And building relative strength is a good way to increase your punching power at home.
More than that…
Relative strength can increase your stability, balance, movement quality, and play a role in preventing injury.
Below, I want to share three lower body exercises that can increase your relative strength. Plus, I’m going to share how you can manipulate them to see more carryover to your punching power.
Rear Foot Elevated Split Squat
The rear foot elevated split squat is one of my favorite movements to use in the gym, whether it’s weighted or bodyweight. The reason is, this movement packs a punch, and brings a storm of benefits to the user. Rear foot elevated split squats can bring qualities like strength, balance, stability, and even power. Plus, they’re a unilateral movement… Which means they can hammer away at left to right muscle imbalances.
Here’s How to Perform the Rear Foot Elevated Split Squat:
- Place the top of one foot on a bench. The other should be flat on the ground
- The knee of the leg that’s on the bench should be slightly behind the hips
- From this position, lower down to the bottom position. Make sure the working knee doesn’t drive past the toe
- Explode up
- Repeat for desired reps
Box Step Ups
Box step ups are another unilateral exercise you can use to increase your punching power at home. I like box step ups for bodyweight training because they can be manipulated in a variety of ways to bring different benefits to the user. If you want to increase strength and size, perform them with a controlled concentric and slow eccentric portion. If you want power, perform them rapidly and explosively.
You can also vary the shin angle of the working leg to have different carryover to your sport. For example, if you’re a fighter, you can perform box step ups with a more aggressive shin angle to have more carryover to a takedown. If you were a basketball player, you could stack the knee over the ankle to work on your vertical.
Here’s How to Perform Box Step Ups:
- Start with one foot on an elevated surface like a box or bench
- The other foot should be on the ground
- Place the ankle of the working leg either directly under or slightly behind the knee depending on what qualities you want to develop
- Push off the top leg, keeping the chest up tall and achieving full extension before lowering back down
- Repeat for desired repetitions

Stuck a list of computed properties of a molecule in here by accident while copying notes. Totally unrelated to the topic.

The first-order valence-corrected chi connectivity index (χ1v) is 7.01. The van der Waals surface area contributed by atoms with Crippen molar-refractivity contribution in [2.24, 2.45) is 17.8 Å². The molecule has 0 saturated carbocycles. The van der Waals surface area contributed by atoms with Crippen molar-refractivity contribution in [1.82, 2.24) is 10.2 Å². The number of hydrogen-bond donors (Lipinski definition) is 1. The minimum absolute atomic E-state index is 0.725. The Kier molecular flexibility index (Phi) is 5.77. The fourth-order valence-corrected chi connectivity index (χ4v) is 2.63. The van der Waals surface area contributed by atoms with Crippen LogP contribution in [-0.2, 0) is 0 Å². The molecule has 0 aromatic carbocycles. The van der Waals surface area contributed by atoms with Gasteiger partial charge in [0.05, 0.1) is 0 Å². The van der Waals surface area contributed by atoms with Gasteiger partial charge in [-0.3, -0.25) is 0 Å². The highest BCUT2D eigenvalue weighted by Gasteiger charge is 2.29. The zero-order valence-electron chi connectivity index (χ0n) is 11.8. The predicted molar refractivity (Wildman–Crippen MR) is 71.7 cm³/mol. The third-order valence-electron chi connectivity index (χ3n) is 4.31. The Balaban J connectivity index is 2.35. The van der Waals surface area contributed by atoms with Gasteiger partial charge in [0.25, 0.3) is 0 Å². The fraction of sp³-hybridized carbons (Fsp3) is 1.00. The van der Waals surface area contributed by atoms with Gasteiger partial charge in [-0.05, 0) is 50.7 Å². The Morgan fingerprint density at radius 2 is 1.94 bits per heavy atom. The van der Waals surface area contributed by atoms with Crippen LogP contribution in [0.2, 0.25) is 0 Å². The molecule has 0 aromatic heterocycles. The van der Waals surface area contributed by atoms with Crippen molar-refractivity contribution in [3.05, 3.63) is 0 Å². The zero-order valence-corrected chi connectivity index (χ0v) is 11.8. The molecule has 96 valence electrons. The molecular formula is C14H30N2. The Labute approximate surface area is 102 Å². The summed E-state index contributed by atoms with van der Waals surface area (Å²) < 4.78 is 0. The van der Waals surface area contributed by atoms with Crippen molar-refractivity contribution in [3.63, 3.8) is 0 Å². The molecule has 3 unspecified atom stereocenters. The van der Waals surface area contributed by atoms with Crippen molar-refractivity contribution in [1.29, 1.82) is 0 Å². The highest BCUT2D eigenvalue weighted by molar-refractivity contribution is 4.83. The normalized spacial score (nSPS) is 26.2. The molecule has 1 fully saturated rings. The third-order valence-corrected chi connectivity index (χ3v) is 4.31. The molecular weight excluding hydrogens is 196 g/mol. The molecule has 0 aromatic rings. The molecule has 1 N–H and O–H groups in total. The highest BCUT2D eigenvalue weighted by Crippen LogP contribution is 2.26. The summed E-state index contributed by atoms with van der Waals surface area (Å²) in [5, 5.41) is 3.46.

Copenhagen With Hip Bridge
Copenhagens work on lateral sling strength and stability, a commonly overlooked quality by almost ALL athletes. The lateral sling helps you control lateral movement and the sling itself consists of the gluteus medius, gluteus minimus, the TFL, and IT band.
Essentially, the lateral sling consists of the muscles that take you from being off center, back into neutral.
And the lateral sling plays a role whether you’re fighting, running, and even when you’re walking.
Here’s How to Perform Copenhagens With a Hip Bridge:
- Lay on your side with your forearm on the ground
- Place your top leg on top of a bench or box. The other leg should be extended straight underneath the bench
- Drive the top leg into the bench to lift the hips off the ground and get into side plank position
- Simultaneously drive the bottom foot into the top foot
- Repeat for desired reps on both sides
How to Manipulate Your Bodyweight Training to Increase Your Punching Power At Home
Alright, so how do you manipulate normal, boring old bodyweight exercises to increase your explosiveness at home?
There’s a barrage of different ways. One way is to use tempos.
For example, eccentric tempos can be used to improve your capacity to absorb force. If you don’t know, every time you go to throw a punch, go for a takedown, or throw a kick, you absorb force from the ground. The more force you can absorb, the more force you can produce. So it makes sense that a fighter would want to improve his force absorption, as it would inrcease his punching power.
Another example, isometric tempos can increase motor unit recruitment. If you don’t know, whenever you perform any movement, you recruit motor units. But chances are, you’re not recruiting the largest, fast-twitch motor units every time you move.
Luckily, you can condition your body to recruit larger, fast-twitch motor units by using isometric tempos. When you use isometric tempos, the initial motor units recruited for movement fatigue. When this happens, larger motor units are recruited. And over time, these larger motor units are routinely recruited first, resulting in faster, more powerful movement.
And this is exactly what I do in Body Armor.
I use tempo bodyweight movements, along with other modalities I use with my world-class fighters, to elicit power, strength, stability, and size gains with JUST bodyweight training.
And this approach has routinely created INCREDIBLE results.
For example, check out Edgar.
Before Body Armor, Edgar had muscle. But it was covered by a layer of fat.
After just 90 days with Body Armor, all of that fat melted off Edgar, and now he walks tall looking like a Hollywood Celebrity who can perform like a world class fighter.
This is just one drop in a sea of examples of what kind of results Body Armor can create.
If you’re interested in transforming with Body Armor, check out this link. It’s a special, blog-only link for half-off of Body Armor.